To ask the Secretary of State for Communities and Local Government pursuant to the answer to the hon. Member for Bromley and Chislehurst of 5 January 2010, Official Report, column 238W, on non-domestic rates, what the (a) postcode and (b) percentage change in rateable values was of each of the 50 individual hereditaments.
The following table gives the 50 hereditaments in the South East, with their post codes, which showed, as at
The figures in the table are based on those in the Department's 2009 consultation document entitled: "The Transitional Arrangements for the Non-Domestic Rating Revaluation 2010 in England". A copy of this can be found at:
|Rank||Percentage change in rateable value||Percentage change in bill as a result of revaluation after transitional relief( 1)||Postcode|
|(1) The percentage change in rate bills will not be the same as the, percentage change in rateable value. The Government's £2 billion relief scheme will cap increases in 2010-11 rate bills as a result of revaluation at no more than 11 per cent. and just 3.5 per cent. for small hereditaments. |
(2) These three hereditaments had zero rateable value in the 2005 Rating Lists.
The table includes mainly one-off cases where there are specific factual reasons for changes in rateable value well outside of the norm. In some cases the publication of draft valuations has brought forward new information and valuations-either 2005, 2010 or both-have been amended accordingly. Otherwise reasons for change relate to the unique circumstances of individual valuations; examples include removal of temporary reductions in rateable value or changes in domestic elements.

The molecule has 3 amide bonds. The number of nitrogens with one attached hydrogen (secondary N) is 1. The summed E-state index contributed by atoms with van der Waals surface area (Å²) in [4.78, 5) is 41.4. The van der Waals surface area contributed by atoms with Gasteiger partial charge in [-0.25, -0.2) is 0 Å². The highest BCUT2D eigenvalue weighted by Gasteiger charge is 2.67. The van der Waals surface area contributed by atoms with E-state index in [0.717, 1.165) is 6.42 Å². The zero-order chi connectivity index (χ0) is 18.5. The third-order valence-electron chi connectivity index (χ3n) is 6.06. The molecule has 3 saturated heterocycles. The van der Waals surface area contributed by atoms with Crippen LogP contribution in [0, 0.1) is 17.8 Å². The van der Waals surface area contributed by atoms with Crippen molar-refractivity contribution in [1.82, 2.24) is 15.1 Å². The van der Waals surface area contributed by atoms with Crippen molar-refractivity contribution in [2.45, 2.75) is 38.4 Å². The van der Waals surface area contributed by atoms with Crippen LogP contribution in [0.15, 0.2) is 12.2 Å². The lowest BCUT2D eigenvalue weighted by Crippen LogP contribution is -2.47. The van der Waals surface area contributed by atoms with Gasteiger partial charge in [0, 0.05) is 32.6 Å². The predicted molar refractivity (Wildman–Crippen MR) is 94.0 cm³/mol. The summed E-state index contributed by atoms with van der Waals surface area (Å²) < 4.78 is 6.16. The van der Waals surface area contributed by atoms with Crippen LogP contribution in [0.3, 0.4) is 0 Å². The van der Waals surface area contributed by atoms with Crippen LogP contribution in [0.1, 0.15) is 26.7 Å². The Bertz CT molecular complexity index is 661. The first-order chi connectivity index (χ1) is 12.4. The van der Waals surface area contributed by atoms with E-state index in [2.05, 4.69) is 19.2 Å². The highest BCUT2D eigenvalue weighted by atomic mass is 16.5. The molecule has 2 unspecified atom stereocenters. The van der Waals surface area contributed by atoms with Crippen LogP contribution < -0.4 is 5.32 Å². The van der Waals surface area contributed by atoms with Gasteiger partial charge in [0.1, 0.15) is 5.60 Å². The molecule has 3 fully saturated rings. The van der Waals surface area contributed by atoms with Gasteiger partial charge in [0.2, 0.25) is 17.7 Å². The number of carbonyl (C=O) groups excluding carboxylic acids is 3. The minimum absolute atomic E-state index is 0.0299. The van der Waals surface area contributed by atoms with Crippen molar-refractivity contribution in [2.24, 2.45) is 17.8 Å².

The five-yearly business rates revaluations make sure each business pays its fair contribution and no more by ensuring that the share of the national rates bill paid by any one business reflects changes over time in the value of its property relative to others. The 2010 revaluation will not raise a single extra penny for Government.
Over a million properties will see their business rate liabilities come down as a result of revaluation. The Government have put in place a £2 billion relief scheme to limit the impact on the minority with bill increases, which in 2010-11 will ensure no business property sees its rates bill increase by more than 11 per cent. as a result of the revaluation, with maximum increases capped at just 3.5 per cent. for small properties. That is on top of the wider support available to help ease business pressures including discounted rate bills for small businesses and deferring tax payments.